A former Google executive who headed "personalization" for the search giant, Ventilla said the light-bulb moment came when he started researching private schools in San Francisco for his preschool-age daughter.
"We weren't seeing the kind of experiences that we thought would really prepare her for a lifetime of change," he said.
"The goalpost has moved. It's become much more difficult to do your job as an educator and actually prepare students for the 2030s, '40s and '50s."
The end result: a $133 million school startup known as AltSchool. Facebook CEO Mark Zuckerberg and his wife, Priscilla Chan, have made education a centerpiece of their philanthropy. They are among the venture's high-profile investors.
Looking for a new challenge, Ventilla pondered how one might rethink the entire school experience and apply personalization to a pre-K through eighth-grade school. In essence, he's applying what he learned in Silicon Valley and merging that with education.
Technology firms have made an art of serving up specialized content based on your preferences. Ever wondered how Netflix always knows what to recommend? AltSchool's teams of 50 engineers do sort of the same for students.
The school uses custom software to personalize education for each child. Teachers work with students around that customized curriculum. While AltSchool is a for-profit venture that's building (and investing) heavily in its own brick-and-mortar schools, its long-term business plan is to license out the technology to other schools in the future, including to public schools.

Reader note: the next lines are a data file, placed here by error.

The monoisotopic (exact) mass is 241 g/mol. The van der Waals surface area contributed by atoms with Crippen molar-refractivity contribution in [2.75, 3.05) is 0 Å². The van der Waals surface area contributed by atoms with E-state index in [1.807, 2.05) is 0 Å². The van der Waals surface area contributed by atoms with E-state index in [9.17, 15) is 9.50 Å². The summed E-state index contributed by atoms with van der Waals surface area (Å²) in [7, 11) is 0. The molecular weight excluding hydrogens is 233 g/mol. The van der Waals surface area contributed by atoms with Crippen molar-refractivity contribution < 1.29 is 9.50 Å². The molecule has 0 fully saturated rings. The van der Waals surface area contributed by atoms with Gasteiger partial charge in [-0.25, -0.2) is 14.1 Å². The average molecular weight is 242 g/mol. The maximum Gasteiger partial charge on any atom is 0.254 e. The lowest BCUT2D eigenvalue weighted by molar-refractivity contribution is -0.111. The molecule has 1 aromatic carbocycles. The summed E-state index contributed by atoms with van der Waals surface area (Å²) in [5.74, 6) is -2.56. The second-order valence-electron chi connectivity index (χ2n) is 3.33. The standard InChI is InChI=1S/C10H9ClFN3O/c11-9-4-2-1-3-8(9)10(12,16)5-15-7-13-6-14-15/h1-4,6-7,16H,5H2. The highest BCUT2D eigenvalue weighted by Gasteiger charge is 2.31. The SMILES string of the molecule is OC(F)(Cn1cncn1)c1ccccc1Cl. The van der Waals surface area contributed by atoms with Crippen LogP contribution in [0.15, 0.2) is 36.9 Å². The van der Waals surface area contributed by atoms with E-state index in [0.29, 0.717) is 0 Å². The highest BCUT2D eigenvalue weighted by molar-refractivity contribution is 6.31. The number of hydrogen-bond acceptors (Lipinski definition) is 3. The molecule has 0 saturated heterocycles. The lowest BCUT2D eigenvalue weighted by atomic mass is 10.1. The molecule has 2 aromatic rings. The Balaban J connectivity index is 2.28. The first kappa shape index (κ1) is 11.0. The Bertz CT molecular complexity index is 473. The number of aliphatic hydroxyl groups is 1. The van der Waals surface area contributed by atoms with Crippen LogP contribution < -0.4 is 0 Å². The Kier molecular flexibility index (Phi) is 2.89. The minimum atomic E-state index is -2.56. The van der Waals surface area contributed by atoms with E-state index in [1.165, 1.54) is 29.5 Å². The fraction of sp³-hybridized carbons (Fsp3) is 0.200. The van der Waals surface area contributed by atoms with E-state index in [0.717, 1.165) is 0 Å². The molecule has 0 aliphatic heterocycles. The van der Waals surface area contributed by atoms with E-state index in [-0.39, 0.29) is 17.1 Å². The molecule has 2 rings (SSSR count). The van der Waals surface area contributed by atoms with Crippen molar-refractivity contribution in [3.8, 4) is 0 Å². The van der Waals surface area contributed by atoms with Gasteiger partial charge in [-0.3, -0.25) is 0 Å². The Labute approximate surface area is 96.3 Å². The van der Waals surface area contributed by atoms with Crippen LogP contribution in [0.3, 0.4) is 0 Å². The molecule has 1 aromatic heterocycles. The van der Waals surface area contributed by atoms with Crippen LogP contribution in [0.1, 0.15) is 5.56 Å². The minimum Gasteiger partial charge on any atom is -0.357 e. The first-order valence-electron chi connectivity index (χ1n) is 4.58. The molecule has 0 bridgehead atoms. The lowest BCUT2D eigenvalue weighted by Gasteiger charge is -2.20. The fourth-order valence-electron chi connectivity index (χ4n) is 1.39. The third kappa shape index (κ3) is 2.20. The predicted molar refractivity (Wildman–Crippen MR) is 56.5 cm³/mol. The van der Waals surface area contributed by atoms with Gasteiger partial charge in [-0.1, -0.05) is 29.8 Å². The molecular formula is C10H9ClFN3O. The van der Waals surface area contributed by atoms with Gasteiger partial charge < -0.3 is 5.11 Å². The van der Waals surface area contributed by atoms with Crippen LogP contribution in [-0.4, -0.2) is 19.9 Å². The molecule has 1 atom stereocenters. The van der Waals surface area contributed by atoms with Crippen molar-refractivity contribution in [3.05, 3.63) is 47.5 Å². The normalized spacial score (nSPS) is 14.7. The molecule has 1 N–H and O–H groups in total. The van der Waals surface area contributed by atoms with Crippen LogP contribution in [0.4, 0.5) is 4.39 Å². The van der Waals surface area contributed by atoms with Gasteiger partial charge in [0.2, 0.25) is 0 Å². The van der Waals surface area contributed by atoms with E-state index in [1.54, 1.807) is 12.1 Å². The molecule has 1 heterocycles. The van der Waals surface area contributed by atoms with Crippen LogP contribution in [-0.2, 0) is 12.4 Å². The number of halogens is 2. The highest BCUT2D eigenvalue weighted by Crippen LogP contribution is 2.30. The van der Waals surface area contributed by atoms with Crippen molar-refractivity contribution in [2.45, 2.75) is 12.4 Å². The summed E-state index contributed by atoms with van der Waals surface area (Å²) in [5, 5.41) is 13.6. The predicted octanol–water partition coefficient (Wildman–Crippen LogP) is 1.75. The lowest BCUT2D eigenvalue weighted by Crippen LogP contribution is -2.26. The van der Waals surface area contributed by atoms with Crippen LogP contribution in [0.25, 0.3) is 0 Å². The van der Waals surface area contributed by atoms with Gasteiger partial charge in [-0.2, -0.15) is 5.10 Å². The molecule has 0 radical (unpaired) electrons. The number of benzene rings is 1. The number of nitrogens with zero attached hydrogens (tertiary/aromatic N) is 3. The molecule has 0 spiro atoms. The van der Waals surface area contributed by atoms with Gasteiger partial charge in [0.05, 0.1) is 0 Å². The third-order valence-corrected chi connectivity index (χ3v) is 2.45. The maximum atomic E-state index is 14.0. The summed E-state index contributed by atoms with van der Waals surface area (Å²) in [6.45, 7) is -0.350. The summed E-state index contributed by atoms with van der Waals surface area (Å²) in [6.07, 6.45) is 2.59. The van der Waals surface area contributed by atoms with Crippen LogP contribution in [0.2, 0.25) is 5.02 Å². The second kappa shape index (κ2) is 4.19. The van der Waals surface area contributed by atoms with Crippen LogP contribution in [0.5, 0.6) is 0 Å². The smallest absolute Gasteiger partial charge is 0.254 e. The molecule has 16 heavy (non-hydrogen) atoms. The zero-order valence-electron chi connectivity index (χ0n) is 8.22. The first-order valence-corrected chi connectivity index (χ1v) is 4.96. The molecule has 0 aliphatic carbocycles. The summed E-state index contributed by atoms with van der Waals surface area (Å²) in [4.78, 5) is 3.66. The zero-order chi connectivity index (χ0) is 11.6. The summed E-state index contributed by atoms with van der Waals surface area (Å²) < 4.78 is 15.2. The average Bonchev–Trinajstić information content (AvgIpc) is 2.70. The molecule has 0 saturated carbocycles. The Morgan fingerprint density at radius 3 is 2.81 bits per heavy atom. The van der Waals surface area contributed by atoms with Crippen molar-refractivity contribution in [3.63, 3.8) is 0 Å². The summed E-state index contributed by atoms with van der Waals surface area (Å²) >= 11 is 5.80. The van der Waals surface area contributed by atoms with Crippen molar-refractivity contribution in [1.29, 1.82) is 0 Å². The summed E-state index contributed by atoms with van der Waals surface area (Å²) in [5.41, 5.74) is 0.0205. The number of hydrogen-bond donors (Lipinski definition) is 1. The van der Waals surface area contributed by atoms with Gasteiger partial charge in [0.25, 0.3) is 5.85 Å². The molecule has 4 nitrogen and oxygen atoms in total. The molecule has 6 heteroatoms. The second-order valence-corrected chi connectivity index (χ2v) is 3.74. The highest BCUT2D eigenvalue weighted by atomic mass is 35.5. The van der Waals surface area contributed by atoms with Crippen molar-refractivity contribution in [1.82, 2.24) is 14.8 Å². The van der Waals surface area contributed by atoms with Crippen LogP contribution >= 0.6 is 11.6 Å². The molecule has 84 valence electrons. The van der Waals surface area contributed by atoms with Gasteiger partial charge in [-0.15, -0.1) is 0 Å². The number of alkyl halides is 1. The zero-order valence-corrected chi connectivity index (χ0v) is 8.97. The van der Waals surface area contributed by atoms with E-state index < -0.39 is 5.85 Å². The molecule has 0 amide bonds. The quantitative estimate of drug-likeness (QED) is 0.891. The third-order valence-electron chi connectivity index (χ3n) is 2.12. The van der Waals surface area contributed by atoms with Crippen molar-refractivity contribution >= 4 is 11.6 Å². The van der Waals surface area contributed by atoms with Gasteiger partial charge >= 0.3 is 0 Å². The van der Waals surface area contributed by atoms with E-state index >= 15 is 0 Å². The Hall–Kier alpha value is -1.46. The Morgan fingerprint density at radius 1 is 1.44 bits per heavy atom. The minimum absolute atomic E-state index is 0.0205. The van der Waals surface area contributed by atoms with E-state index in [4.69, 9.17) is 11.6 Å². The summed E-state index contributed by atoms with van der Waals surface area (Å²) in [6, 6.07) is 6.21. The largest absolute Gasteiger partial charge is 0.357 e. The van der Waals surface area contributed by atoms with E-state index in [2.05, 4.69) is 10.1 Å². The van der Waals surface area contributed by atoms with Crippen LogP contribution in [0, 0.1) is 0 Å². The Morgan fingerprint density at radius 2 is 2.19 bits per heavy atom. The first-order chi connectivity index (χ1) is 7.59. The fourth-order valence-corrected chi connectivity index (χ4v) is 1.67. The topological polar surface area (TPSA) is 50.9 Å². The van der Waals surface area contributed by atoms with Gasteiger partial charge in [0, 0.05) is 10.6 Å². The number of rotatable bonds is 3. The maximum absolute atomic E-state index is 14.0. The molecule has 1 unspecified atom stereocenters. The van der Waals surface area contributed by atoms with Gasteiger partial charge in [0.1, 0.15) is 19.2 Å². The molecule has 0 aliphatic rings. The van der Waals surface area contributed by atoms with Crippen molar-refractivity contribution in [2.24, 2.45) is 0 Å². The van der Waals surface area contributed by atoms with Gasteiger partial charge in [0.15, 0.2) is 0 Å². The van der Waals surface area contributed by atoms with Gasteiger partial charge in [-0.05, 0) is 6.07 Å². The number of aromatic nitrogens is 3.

"We have more engineers than any elementary school system on the planet," said Ventilla, who attended the prestigious Phillips Academy in Andover, Massachusetts, for high school, then Yale University, where he earned a degree in mathematics and physics.
"We build a dashboard for educators called learning progression where each teacher can kind of see for every child in that classroom, what's the frontier of learning for that kid? Where are they struggling? Where are they ahead? That kind of technology gives educators the information to make good decisions that no amount of pen and paper and dedication could provide."
Students are served up a "play list," where each has a list of 25 items they are responsible for each week. Peering into a student's Google Chromebook, the list reveals a series of activities, called cards, that might vary from using an iPad learning app to watching an instructional video.
The idea is that the teacher uploads cards designed to help that student learn and thrive. But an underlying concept is that students are given autonomy over what they want to work on and when, a learning approach that sounds similar to Montessori schools. In fact, when the first AltSchool opened three years ago in San Francisco, it was quickly dubbed "Montessori 2.0."
AltSchool also differs from traditional schools in that it has mixed-aged classes, though none are more than a couple years apart in any classroom. Its program is pre-K through eighth grade. Ventilla said it doesn't make sense to him that children would be limited by age specific content.